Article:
Mark writes:

Hi TWIVologists

Thank you Vincent, Kathy, Rich, and Alan for TWIV! I enjoy listening as commute to work on my bike. It’s great to still be able to keep up with virology break throughs and break outs!

I am writing to request you put me in contact with William in California (a letter from episode #348). I’d be extremely interested connecting with him about the idea of a TWIET (This Week in Ed Tech) podcast. The TWIV experience is enriched by each of your opinions, questions, and the discussions that result. I would be greatly enjoy jumping into this discussion with William. I left my postdoc in influenza research to join Sapling Learning, an EdTech company that designs and tailors online homework for college biology, chemistry, and physics classes.

Having mentioned postdocs, I wanted comment on the various discussions you’ve had about the academic track. I was involved in post-doc association at UT Austin, and was fortunate enough to attend the national postdoc association conference in 2013. My takeaways;

1) Even for all the postdocs at Tier 1 institutions most will not end up as faculty at Tier1 schools. This seemingly simple statement is something for every postdoc and PhD student to consider.

2) Since one is true, training for PhD students (and postdocs) should broaden their ability to work outside of academia. I came back to UT and initiated several programs to bridge the gap between our academic island and the local biotech and science companies that employ PhDs.

3) The economics of running a lab were highlighted by the keynote speaker that year, Dr. Paula Stephan. I suggest taking a look through her slides, focusing in on the “Economics of the postdoctoral position”, and in particular the costs of “Staffing of Labs. Basically postdocs are the cheapest form of lab laborers.

Just something to think about.

Best, Mark

Mark Collins, PhD

Alice writes:

Dr. R. — don’t know if anyone responded to William about his good podcast idea. I wanted to point out that, while “TWIET” is not patented, it is being used. Leo LaPorte has a podcast on his network called, “This week in Enterprise Tech,” which uses the acronym “TWIET.” Best, Alice

Bill writes:


I am a science guy totally hooked on twiv.  In another universe, I became a virologist, but here I deal with network security and the kinds of viruses that don’t make you sick, they make you unproductive.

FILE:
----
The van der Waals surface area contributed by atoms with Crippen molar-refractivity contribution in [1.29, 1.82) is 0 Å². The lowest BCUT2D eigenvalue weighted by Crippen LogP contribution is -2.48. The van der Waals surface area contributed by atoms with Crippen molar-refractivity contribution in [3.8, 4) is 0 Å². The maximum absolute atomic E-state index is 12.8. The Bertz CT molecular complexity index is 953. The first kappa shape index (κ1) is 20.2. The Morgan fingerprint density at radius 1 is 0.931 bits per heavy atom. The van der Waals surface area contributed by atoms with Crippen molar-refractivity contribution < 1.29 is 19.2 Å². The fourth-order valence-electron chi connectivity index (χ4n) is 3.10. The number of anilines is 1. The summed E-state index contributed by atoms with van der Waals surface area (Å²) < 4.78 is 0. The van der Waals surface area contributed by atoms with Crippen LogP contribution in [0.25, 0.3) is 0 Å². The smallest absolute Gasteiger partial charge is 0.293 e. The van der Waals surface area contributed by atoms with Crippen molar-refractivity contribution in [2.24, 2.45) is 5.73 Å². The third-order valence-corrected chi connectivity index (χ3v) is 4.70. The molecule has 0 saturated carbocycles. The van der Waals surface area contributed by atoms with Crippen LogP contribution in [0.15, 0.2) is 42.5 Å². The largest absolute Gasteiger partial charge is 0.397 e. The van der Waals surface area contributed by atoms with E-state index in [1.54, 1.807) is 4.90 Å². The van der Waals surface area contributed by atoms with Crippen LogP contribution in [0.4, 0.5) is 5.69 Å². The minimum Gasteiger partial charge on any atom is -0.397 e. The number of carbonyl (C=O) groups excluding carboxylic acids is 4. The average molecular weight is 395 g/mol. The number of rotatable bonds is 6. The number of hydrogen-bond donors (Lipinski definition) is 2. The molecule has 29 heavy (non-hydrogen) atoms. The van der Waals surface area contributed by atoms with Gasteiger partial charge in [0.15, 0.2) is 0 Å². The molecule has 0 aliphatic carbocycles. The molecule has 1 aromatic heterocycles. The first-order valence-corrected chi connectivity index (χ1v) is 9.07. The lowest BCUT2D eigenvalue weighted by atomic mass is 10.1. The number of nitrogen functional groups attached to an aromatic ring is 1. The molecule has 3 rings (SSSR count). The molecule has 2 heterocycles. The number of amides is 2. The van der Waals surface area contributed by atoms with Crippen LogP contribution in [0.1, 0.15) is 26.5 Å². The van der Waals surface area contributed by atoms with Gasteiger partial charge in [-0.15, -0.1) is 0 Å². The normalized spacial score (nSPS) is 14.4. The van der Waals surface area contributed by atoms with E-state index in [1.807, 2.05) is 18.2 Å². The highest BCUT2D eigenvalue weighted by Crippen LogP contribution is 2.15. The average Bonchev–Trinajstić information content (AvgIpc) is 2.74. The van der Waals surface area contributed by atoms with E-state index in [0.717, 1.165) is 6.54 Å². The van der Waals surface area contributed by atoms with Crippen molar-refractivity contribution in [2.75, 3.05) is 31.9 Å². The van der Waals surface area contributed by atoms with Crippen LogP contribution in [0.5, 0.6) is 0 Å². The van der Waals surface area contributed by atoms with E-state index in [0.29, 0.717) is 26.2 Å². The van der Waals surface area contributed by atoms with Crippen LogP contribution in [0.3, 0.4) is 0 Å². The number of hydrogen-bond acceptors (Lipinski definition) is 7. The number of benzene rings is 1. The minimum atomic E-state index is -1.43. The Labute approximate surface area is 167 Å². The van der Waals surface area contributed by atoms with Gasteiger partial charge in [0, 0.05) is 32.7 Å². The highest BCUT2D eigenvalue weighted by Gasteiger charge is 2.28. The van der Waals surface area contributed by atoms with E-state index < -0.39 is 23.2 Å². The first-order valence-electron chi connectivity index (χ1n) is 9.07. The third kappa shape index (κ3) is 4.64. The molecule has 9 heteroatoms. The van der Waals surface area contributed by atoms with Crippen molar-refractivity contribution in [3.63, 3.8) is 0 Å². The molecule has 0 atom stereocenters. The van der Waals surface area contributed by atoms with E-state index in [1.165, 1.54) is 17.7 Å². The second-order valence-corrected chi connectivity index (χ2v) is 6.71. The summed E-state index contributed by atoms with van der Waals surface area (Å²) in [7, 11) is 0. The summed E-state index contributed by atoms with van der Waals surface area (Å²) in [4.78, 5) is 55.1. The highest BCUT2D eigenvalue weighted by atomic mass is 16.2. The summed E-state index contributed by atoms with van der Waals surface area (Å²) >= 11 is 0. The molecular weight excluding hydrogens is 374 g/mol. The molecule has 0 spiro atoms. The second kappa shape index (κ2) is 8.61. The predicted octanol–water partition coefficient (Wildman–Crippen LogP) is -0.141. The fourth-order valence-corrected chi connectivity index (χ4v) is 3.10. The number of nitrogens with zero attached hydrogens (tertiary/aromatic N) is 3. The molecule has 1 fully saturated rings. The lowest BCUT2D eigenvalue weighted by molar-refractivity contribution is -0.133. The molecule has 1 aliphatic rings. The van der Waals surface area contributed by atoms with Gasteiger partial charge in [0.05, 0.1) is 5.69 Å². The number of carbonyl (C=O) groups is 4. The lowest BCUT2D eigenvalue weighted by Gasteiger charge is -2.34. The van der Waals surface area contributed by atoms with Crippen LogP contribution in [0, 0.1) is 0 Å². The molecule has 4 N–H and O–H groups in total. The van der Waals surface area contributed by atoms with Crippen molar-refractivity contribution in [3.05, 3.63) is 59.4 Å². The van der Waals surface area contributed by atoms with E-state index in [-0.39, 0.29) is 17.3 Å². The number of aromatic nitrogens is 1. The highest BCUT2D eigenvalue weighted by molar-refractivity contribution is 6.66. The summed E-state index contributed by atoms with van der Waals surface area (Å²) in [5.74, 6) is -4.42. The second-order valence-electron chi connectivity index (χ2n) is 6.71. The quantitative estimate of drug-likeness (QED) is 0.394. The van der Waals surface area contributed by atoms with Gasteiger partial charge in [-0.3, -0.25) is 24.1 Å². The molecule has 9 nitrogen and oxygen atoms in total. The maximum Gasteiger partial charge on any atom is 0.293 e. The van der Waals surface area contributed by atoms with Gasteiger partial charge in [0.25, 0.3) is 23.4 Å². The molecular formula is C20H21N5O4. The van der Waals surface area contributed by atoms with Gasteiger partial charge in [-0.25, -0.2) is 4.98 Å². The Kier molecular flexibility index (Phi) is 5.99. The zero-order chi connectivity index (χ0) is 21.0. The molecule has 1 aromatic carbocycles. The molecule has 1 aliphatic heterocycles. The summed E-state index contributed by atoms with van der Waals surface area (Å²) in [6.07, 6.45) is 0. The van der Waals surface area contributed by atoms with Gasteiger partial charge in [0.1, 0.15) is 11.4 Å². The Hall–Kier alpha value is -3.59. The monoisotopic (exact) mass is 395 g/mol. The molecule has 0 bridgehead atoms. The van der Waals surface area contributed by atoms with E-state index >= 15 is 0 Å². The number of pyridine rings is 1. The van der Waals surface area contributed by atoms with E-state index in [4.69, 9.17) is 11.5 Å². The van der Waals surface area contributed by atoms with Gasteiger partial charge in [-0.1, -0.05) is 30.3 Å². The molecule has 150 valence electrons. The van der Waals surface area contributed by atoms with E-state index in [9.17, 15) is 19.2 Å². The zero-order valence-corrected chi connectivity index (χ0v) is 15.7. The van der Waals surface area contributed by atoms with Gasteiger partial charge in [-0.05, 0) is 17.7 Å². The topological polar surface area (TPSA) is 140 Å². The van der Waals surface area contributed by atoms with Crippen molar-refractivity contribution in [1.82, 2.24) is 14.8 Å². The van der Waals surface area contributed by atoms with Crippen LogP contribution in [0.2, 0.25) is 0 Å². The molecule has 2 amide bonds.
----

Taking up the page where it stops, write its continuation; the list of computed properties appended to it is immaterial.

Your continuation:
But it is 32C here at the moment in Flemington NJ, and we’ve just had a summer cloudburst.  If you like this sort of weather, I strongly recommend that you check out:

a collation of worldwide lightning activity.  The current display in NJ is:

which looks like this:


The lightning strikes are computed and reported within a few seconds of the strike or strikes, and it is fun to watch a storm and see the actual location of the bolts.


Amanda writes:

Hi TWiV team,

Long time listener, sometimes writer. Sorry I’m a bit behind, but the part of Papua New Guinea (PNG) I live in has limited and expensive cellular internet only, making it difficult to stay caught up. As I was listening to the email from Robin and Alan’s comments on the GMO free / Kosher / Gluten Free salt it brought to mind a frustration of mine. I have long refused to buy anything that says GMO free on the packaging, as I see it as playing on people’s fears and lack of knowledge on the topic for a profit. But then I was diagnosed as celiac. So, I legitimately cannot eat a crumb of gluten. Now, everyone is jumping on these fad diets and going XYZ-free, which on one hand is nice, there’s more options for me at the store (at least in North America). BUT, it turns out that these fad dieters also tend to be the people who are antivax, anti-GMO, anti-science… Trying to find gluten free items that don’t have the ‘GMO-free’ stamp is becoming increasingly difficult and sometimes I am forced to buy. Especially here when gluten free items are few and far between. And every time I can’t help but feel a bit of outrage.

As always, thanks for the podcasts and all you guys do for science outreach. It’s currently 17°C and a bit cloudy in Goroka, PNG.

Ken writes:

The New York Times had a fascinating article on 600 years of weather reporting on a cave wall in China. Apparently, whenever there was a drought in the region, the people would go to the cave to collect water, and leave an inscription on the wall. There are inscriptions from 1520 through 1920 CE. Scientists correlated the inscriptions with an isotopic analysis of the cave stalagmites!

Maybe someday in the distant future, scientists will resurrect old TWIV episodes to study climate…


Snohomish, WA

Fair, 64F with expected high of 84F